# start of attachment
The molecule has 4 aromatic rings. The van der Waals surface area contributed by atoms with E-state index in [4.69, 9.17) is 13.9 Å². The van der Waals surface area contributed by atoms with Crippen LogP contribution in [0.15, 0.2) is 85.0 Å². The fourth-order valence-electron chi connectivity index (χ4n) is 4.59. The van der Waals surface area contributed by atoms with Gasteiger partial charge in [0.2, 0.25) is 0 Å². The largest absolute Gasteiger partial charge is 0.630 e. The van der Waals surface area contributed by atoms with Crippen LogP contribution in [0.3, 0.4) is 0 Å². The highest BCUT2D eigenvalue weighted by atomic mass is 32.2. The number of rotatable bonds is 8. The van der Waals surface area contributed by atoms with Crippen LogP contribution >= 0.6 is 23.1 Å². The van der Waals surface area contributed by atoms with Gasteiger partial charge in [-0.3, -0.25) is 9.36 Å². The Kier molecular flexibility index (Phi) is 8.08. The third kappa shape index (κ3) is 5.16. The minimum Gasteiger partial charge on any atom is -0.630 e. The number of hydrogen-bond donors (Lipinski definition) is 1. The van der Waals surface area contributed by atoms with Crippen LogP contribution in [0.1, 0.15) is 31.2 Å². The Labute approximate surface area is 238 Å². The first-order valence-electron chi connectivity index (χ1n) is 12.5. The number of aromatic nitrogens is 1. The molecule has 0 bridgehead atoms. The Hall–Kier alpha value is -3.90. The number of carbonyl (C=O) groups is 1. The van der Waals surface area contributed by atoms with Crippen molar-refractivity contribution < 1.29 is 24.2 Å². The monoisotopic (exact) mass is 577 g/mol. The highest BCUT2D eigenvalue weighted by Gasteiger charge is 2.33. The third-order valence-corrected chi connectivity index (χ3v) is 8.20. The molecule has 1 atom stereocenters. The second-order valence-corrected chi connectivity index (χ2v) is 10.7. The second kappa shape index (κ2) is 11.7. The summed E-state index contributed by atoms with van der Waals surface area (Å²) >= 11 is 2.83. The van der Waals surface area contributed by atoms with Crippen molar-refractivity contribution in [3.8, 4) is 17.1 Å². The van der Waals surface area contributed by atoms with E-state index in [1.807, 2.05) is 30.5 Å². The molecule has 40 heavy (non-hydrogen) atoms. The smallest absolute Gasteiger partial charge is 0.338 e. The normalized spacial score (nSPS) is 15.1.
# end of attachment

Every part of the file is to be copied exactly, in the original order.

The molecule has 4 aromatic rings. The van der Waals surface area contributed by atoms with E-state index in [4.69, 9.17) is 13.9 Å². The van der Waals surface area contributed by atoms with Crippen LogP contribution in [0.15, 0.2) is 85.0 Å². The fourth-order valence-electron chi connectivity index (χ4n) is 4.59. The van der Waals surface area contributed by atoms with Gasteiger partial charge in [0.2, 0.25) is 0 Å². The largest absolute Gasteiger partial charge is 0.630 e. The van der Waals surface area contributed by atoms with Crippen LogP contribution in [0.3, 0.4) is 0 Å². The highest BCUT2D eigenvalue weighted by atomic mass is 32.2. The number of rotatable bonds is 8. The van der Waals surface area contributed by atoms with Crippen LogP contribution >= 0.6 is 23.1 Å². The van der Waals surface area contributed by atoms with Gasteiger partial charge in [-0.3, -0.25) is 9.36 Å². The Kier molecular flexibility index (Phi) is 8.08. The third kappa shape index (κ3) is 5.16. The minimum Gasteiger partial charge on any atom is -0.630 e. The number of hydrogen-bond donors (Lipinski definition) is 1. The van der Waals surface area contributed by atoms with Crippen LogP contribution in [0.1, 0.15) is 31.2 Å². The Labute approximate surface area is 238 Å². The first-order valence-electron chi connectivity index (χ1n) is 12.5. The number of aromatic nitrogens is 1. The molecule has 0 bridgehead atoms. The Hall–Kier alpha value is -3.90. The number of carbonyl (C=O) groups is 1. The van der Waals surface area contributed by atoms with Crippen molar-refractivity contribution < 1.29 is 24.2 Å². The monoisotopic (exact) mass is 577 g/mol. The highest BCUT2D eigenvalue weighted by Gasteiger charge is 2.33. The third-order valence-corrected chi connectivity index (χ3v) is 8.20. The molecule has 1 atom stereocenters. The second-order valence-corrected chi connectivity index (χ2v) is 10.7. The second kappa shape index (κ2) is 11.7. The summed E-state index contributed by atoms with van der Waals surface area (Å²) >= 11 is 2.83. The van der Waals surface area contributed by atoms with Crippen molar-refractivity contribution in [3.8, 4) is 17.1 Å². The van der Waals surface area contributed by atoms with E-state index in [1.807, 2.05) is 30.5 Å². The molecule has 40 heavy (non-hydrogen) atoms. The smallest absolute Gasteiger partial charge is 0.338 e. The normalized spacial score (nSPS) is 15.1.